We will use rolling pins/sticks to release tension in our calves, hamstrings, quadriceps and our inner thighs. We need our calves to be healthy in order to squat well. The importance of the squat will be explained in the next module. Trust me, you need to be able to squat well and often! Your hamstrings and quads certainly play a major role in our ability to move and be upright. Making sure that our quads are adhesion free, supple and strong will make all the difference in the proper support role for a healthy back. The inner thighs are of a huge importance, especially if you struggle with incontinence, be it urge or stress incontinence. Chances are that if you are incontinent, you contract your inner thighs in hopes that you can stop the sudden, unwanted flow of urine. You will need to learn to stop doing that and likely have to do some work on releasing the stressed out, overworked, over-tight inner thighs.
Glutes and hips:
Quite possibly your glutes are your go to clenchers to help you avoid the embarrassment of suddenly peeing yourself. Just as the inner thighs, you will need to learn to STOP clenching your butt! You are creating the perfect storm to mess up the proper tension lines for your pelvic floor to work efficiently. We will roll our bum muscles as well as a muscle called the tensor fascia latae (TFL), the anchor muscle for your Illio-tibial band (IT band) We will work to free our hips to ensure great movement in the pelvic area.
Jaw and Upper Traps:
Hands and therapy balls will be used to release tension in these areas. You may be shocked at how many sensations you may experience in these areas, and YES, those tensions can be linked to pelvic floor tensions and vice versa! CRAZY! but true.
External massage of Pelvic Floor
Diaphragm and viscera
Feet - Massage & Reflexology
Reflexologist Louise Groulx will talk about how a reflexology session can not only make you feel feel amazing but it will actually help stimulate other parts of your body. It will help your bladder, your uterus, and all the pelvic organs and beyond work more efficiently. She offers a few great tips for you to be able to do at home on your own time.
I have had great success with her treatments. I have also referred many of my clients to her and they have all come back with rave reviews.
Schedule an appointment with Louise or find a qualified reflexologist in your neck of the woods.
Glutes and TFL
I am offering you 3 different way to massage your buttocks and your hips. You do not have to do all 3 methods and they are not the ONLY way to massage that area. These are suggestions to help you get to know that part of your body and to help release any unwanted tension, adhesion and to restore/ensure a suppleness to this strong group of muscles.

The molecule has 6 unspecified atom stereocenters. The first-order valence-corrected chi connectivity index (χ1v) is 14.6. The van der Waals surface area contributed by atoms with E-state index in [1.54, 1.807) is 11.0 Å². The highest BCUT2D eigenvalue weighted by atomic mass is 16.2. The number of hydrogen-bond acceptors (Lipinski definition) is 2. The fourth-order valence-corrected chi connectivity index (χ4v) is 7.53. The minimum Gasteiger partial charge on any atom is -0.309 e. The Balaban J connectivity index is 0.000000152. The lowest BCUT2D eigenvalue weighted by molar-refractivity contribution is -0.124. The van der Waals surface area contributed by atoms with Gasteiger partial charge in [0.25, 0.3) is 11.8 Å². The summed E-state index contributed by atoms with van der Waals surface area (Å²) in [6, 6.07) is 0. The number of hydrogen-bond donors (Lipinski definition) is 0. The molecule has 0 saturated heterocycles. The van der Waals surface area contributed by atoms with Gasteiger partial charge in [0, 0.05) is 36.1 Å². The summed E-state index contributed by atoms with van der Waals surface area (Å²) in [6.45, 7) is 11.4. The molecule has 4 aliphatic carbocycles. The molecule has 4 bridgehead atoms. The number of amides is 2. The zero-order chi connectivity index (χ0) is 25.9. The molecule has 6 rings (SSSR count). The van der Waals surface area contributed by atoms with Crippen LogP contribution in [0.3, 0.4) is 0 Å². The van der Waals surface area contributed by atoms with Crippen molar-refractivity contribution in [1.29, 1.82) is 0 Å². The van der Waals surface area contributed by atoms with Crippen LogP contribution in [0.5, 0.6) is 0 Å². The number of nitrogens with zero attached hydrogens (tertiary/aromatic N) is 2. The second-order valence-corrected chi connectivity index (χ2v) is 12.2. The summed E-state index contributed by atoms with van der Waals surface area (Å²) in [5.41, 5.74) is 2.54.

Mid to upper back
Studies show that an increase in the curve of the mid back (kyphosis) and decrease of the lumbar curve is a risk factor for incontinence and pelvic floor dysfunction.
Having that increased midback roundness or curve and decreased lumbar curve aka a flatter lower back is not something we can get rid of overnight, which is why it’s important to be aware of your posture and work to prevent these alignment weaknesses.
As motioned in the Lifestyle section, we need to practice standing tall, sitting well and avoiding developing ‘’text head’’. Did you know that for each 15 degrees of head tilt to look at your electronic device your head weighs doubles! OUCH! Work on your posture like it’s your job. Re-positioning yourself into proper posture takes work and dedication but will make all the difference in the quality of the functioning of your pelvic floor and so much more!
A great way to help the mid back regain and retain healthy mobility is to stretch over a foam roller.
- Simply lie back on the foam roller (or bolster if you find the foam roller too intense), hands supporting your neck.
- Start at your mid back (around your bra line if you are wearing a bra.)
- Lean back and hold for a second or two
- Roll up, moving the roller toward your head an inch or two and lean back again.
- Repeat until you have made it all the way to the top of the shoulders,
- Repeat paying attention to any tight spots again
A fabulous combination of things to do to regain the curve in your low back would be to STOP clenching your glutes all the time, stretch your hip flexor muscles on a regular basis and do your squats.
Upper Traps ( Between the shoulders and neck area)
Internal self massage
You can also download the following summarized version of the explanations for the internal pelvic floor muscles massage.
This is not meant as a diagnostic tool nor is it meant to replace the guidance of a medical practitioner. Discontinue if you feel that it does not benefit you or you feel that this may not be right for you.